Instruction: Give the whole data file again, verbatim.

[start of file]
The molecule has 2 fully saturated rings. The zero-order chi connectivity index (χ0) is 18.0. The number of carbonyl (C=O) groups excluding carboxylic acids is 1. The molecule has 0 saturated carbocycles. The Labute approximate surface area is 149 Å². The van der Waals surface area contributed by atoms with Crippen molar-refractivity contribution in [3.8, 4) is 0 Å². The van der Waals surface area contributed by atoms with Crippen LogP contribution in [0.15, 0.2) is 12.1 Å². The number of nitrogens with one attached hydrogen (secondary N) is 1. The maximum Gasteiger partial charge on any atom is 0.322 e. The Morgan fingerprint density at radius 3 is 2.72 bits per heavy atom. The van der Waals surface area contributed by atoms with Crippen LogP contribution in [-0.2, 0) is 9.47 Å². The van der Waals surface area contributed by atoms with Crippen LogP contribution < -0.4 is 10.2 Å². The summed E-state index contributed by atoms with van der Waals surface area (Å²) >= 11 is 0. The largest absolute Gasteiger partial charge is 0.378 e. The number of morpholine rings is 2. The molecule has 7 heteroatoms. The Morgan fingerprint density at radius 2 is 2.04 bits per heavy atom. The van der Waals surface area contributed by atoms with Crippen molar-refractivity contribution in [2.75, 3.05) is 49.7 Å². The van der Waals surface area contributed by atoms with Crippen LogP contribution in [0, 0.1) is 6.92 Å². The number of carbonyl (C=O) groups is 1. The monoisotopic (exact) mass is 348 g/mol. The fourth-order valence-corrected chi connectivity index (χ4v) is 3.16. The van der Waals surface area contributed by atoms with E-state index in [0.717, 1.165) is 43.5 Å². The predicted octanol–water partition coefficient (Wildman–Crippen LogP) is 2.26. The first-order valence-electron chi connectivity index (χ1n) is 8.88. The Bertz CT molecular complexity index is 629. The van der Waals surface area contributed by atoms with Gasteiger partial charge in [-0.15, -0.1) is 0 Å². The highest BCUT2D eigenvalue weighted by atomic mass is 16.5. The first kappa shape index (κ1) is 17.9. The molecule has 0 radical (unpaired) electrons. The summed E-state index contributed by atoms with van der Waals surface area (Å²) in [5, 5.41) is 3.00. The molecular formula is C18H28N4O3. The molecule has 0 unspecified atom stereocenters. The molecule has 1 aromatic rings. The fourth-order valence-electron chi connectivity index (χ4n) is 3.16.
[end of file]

The molecule has 2 fully saturated rings. The zero-order chi connectivity index (χ0) is 18.0. The number of carbonyl (C=O) groups excluding carboxylic acids is 1. The molecule has 0 saturated carbocycles. The Labute approximate surface area is 149 Å². The van der Waals surface area contributed by atoms with Crippen molar-refractivity contribution in [3.8, 4) is 0 Å². The van der Waals surface area contributed by atoms with Crippen LogP contribution in [0.15, 0.2) is 12.1 Å². The number of nitrogens with one attached hydrogen (secondary N) is 1. The maximum Gasteiger partial charge on any atom is 0.322 e. The Morgan fingerprint density at radius 3 is 2.72 bits per heavy atom. The van der Waals surface area contributed by atoms with Crippen LogP contribution in [-0.2, 0) is 9.47 Å². The van der Waals surface area contributed by atoms with Crippen LogP contribution < -0.4 is 10.2 Å². The summed E-state index contributed by atoms with van der Waals surface area (Å²) >= 11 is 0. The largest absolute Gasteiger partial charge is 0.378 e. The number of morpholine rings is 2. The molecule has 7 heteroatoms. The Morgan fingerprint density at radius 2 is 2.04 bits per heavy atom. The van der Waals surface area contributed by atoms with Crippen molar-refractivity contribution in [2.75, 3.05) is 49.7 Å². The van der Waals surface area contributed by atoms with Crippen LogP contribution in [0, 0.1) is 6.92 Å². The number of carbonyl (C=O) groups is 1. The monoisotopic (exact) mass is 348 g/mol. The fourth-order valence-corrected chi connectivity index (χ4v) is 3.16. The van der Waals surface area contributed by atoms with E-state index in [0.717, 1.165) is 43.5 Å². The predicted octanol–water partition coefficient (Wildman–Crippen LogP) is 2.26. The first-order valence-electron chi connectivity index (χ1n) is 8.88. The Bertz CT molecular complexity index is 629. The van der Waals surface area contributed by atoms with Gasteiger partial charge in [-0.15, -0.1) is 0 Å². The highest BCUT2D eigenvalue weighted by atomic mass is 16.5. The first kappa shape index (κ1) is 17.9. The molecule has 0 radical (unpaired) electrons. The summed E-state index contributed by atoms with van der Waals surface area (Å²) in [5, 5.41) is 3.00. The molecular formula is C18H28N4O3. The molecule has 0 unspecified atom stereocenters. The molecule has 1 aromatic rings. The fourth-order valence-electron chi connectivity index (χ4n) is 3.16.